Excellence in Business Communication, 13th Edition
Chapter 1. Professional Communication in a Digital, Social, Mobile World
"What do successful people do differently?
"As a research scientist at Google, Margaret Mitchell helps develop computers that can communicate about what they see and understand.
"Thinking too much isn't just a nuisance.
"Sending and receiving a follow-up email can be annoying.
"We all want to be more productive, but we’re drowning in a sea of productivity apps and hacks.
"Whether you know it or not, our bodies have a specifically set programming schedule for the best time of day to concentrate, spark new ideas, and experience peak performance.
According to Michael Hyatt (photo, left), "Most of us try to increase productivity by doing more things faster.
"Though business communication may not always be perfectly executed, the "What happened?
"Machine learning is on the verge of seriously impacting workplace communications.
"Communication is the most important skill we possess as a species and it is about to be radically improved by the use of artificial intelligence.
"Most leaders consider time their most important resource.
"When it comes to digital infrastructure and the relationship we have with it, it feels as if we’re at an important crossroads right now.
According to Laura Cox (photo, left), "Augmented Reality (AR) dwelled quietly in the shadow of VR until earlier this year, when a certain app propelled it into the mainstream.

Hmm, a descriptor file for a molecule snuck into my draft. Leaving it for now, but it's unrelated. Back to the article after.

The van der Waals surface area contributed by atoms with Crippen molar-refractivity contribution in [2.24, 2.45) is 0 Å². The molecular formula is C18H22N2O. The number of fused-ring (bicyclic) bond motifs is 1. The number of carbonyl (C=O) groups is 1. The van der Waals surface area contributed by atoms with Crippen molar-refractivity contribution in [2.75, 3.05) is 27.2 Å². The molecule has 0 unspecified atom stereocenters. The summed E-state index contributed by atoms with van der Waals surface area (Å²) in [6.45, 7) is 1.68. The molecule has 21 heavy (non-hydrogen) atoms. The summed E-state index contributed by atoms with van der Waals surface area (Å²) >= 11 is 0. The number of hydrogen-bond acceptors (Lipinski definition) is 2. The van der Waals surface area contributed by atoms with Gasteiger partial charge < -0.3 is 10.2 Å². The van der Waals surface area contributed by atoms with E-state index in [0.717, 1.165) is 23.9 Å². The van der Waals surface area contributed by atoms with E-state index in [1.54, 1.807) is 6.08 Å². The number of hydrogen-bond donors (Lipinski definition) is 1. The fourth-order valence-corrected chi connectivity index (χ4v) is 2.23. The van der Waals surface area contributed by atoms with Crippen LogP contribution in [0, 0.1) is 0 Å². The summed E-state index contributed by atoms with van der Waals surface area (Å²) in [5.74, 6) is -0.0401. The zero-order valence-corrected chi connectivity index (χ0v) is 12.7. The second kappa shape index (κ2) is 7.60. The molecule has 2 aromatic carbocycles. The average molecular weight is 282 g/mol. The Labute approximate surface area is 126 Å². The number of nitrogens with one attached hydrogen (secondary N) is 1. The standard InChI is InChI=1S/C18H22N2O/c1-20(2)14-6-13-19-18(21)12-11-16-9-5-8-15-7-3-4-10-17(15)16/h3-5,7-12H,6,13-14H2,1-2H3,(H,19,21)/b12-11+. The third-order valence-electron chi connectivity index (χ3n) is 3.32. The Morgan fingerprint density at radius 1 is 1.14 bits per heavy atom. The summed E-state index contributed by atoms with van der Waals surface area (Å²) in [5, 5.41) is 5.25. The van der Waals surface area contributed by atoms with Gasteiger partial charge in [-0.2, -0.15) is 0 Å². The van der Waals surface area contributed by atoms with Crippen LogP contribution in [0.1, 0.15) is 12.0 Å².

"In a world full of digital diversions, how are some people able to achieve a higher level of productivity than others?
"Artificial intelligence (AI) is already becoming entrenched in many facets of everyday life, and is being tapped for a growing array of core business applications, including
predicting market and customer behavior, automating repetitive tasks and providing alerts when things go awry.
"What’s your point of view?
Authors Carmen Sanchez and David Dunning (photo, left) take on the idea of overconfidence by beginners.
"Digital creator Dylan Marron has racked up millions of views for projects like "Every Single Word" and "Sitting in Bathrooms With Trans People" -- but he's found that the flip side of success online is internet hate.
"This last weekend, our local newspaper’s real estate section shared a new design trend called “Wabi-sabi.
"How we perceive ourselves, and the internal stories we tell about who we are, will indeed shape our experiences," writes Kathy Caprino (photo, left) in a piece at Forbes.
Steve Blank (photo, left) discusses his No Excuses Culture.
"Have you ever wanted to reinvent yourself and start all over?
"How is it that two people delivering the same value to organizational outcomes, in the same role at the same pay, can have a massively different value to the organization itself?